Wednesday, January 04, 2017
Pros and Cons of Amendment to the ITE Law
Marcell Sihombing, Rofiq Hidayat/CR21
Since its enactment almost a decade ago, Law No. 11 of 2008 on Information and Electronic Transactions (ITE Law) has resulted in convictions against numerous internet users, commonly referred to as “netizens”. Most of these convictions have been secured following violations of Article 27 (3) of the ITE Law.
The most prominent example is the well-known case of Prita Mulyasari. In 2009, Mrs. Mulyasari was put on trial under defamation allegations after she wrote an email that made complaints against Omni International Hospital. The email ultimately became public and went viral on the internet. In this case, Mrs. Mulyasari was faced with criminal sanctions of six years imprisonment and/or a maximum fine of IDR 1 billion. Her case attracted the netizens’ sympathies and led to a fund-raising activity titled “Coin for Prita” in order to pay for Mrs. Mulyasari’s fine.
Ever since, many petitions have been filed to the Constitutional Court (MK) in order to review the obscurities regarding provisions of the ITE Laws, and which tend to incriminate netizens. As a result of MK Decisions on these petitions, it was necessary for a number of changes to be made to the ITE Law. To accommodate these changes, the government proposed for revision of ITE Law, which eventually resulted in the issuance of Law No. 19 of 2016 on the Amendment to the ITE Law (Amendment).
Despite issuance of this Amendment, however, many parties consider that the direction of government policy with respect to law and human rights has deteriorated. Lawmakers from the House of Representatives (House), however, firmly maintain that the Amendment is sympathetic to citizens who are being tried on cyber defamation charges, such as by restricting the circumstances under which they may be placed under police custody during investigation.
Venturing his opinion, Lawmaker Sukamta from Commission I of the House stated that the policy choices incorporated under the Amendment are aimed towards shaping a proper and civilized nation. To realize this particular objective, the Amendment sets its focus from two main points of view: that of the public, and that of the government.
From the public’s perspective, the Amendment aims to ensure the right of freedom of speech, provided that the said right is exercised in a polite and civilized manner, so that netizens may access a healthy internet environment. Indeed, the right to freedom of speech is guaranteed under the 1945 Constitution and prevailing laws and regulations. However, the Amendment makes clear that the enjoyment of this right must not involve unruly behavior, or worse, targeting specific individuals with lies and fabricated truth.
From the Government’s perspective, the Amendment strives to ensure that law enforcers may not arbitrarily place any cyber defamation suspects, or any individual who expresses his/her opinion against the government’s policy, into prison. Moreover, the Amendment also provides that such suspects or individuals will only be taken into custody if convicted.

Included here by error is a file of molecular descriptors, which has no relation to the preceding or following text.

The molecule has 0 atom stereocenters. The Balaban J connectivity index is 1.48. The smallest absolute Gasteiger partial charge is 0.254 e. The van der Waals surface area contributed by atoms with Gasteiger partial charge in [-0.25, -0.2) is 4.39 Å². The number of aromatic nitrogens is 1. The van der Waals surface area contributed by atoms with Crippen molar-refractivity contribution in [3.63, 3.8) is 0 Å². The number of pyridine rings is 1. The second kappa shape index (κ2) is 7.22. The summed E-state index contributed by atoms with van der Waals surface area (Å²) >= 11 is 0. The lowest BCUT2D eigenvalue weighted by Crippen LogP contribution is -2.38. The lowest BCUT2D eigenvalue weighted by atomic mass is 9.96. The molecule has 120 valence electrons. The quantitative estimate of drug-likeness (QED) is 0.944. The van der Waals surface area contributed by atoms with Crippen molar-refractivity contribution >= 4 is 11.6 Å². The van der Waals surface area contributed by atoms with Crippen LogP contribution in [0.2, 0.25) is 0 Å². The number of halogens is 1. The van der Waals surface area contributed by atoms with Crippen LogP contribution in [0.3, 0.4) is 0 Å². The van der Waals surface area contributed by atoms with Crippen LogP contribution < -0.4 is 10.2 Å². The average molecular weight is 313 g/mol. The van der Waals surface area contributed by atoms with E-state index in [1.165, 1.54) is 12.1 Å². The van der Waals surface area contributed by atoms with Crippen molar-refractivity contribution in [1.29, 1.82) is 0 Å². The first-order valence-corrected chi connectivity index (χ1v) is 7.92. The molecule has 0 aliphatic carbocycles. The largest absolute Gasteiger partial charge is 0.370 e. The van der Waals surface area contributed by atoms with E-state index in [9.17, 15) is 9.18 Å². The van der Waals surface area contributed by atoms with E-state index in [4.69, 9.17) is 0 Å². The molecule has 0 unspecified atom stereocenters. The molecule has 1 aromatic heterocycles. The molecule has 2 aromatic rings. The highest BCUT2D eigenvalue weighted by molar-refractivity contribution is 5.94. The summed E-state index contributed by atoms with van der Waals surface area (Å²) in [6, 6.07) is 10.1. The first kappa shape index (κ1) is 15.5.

As explained by Lawmaker Evita Nursanty at Commission I of the House, the Amendment now lowers the maximum imprisonment sentence for defamation to four years. As such, because Article 21 (4) Point “a” of the Criminal Procedural Code (KUHAP) only requires custody for perpetrators of crimes that are subject to a five year imprisonment or more, violators of the ITE Law can only be taken into police custody until a final and binding decision has been secured.
“Should police investigators feel the need to put a suspected perpetrator under custody, it must be supported with an official warrant issued by a court,” asserted Mrs. Nursanty.
The Amendment was Propelled by Growth in Social Media Usage
Rudiantara, the Minister of Telecommunications and Information Technology, also ventured an opinion regarding this matter. Minister Rudiantara considered that growth in social media usage has demonstrated how certain provisions under the ITE Law impair freedom of expression and speech, due to the potential for multiple interpretations and/or overlap with the provisions of other laws to facilitate allegations of violation to be made.
“Due to various dynamics involving pros and cons against several provisions stipulated under the ITE Law, the government has taken the initiative to incorporate minor revisions that are considered necessary and relevant [in the form of an amendment],” asserted Minister Rudiantara.
Thus, after going through a lengthy process since 2015, the government and the House finally agreed to pass the Amendment into law last October. The Amendment itself comprises of revisions to eight articles of the ITE Law, as well as the incorporation of two additional provisions thereto. Details regarding the Amendment are as described in the table below: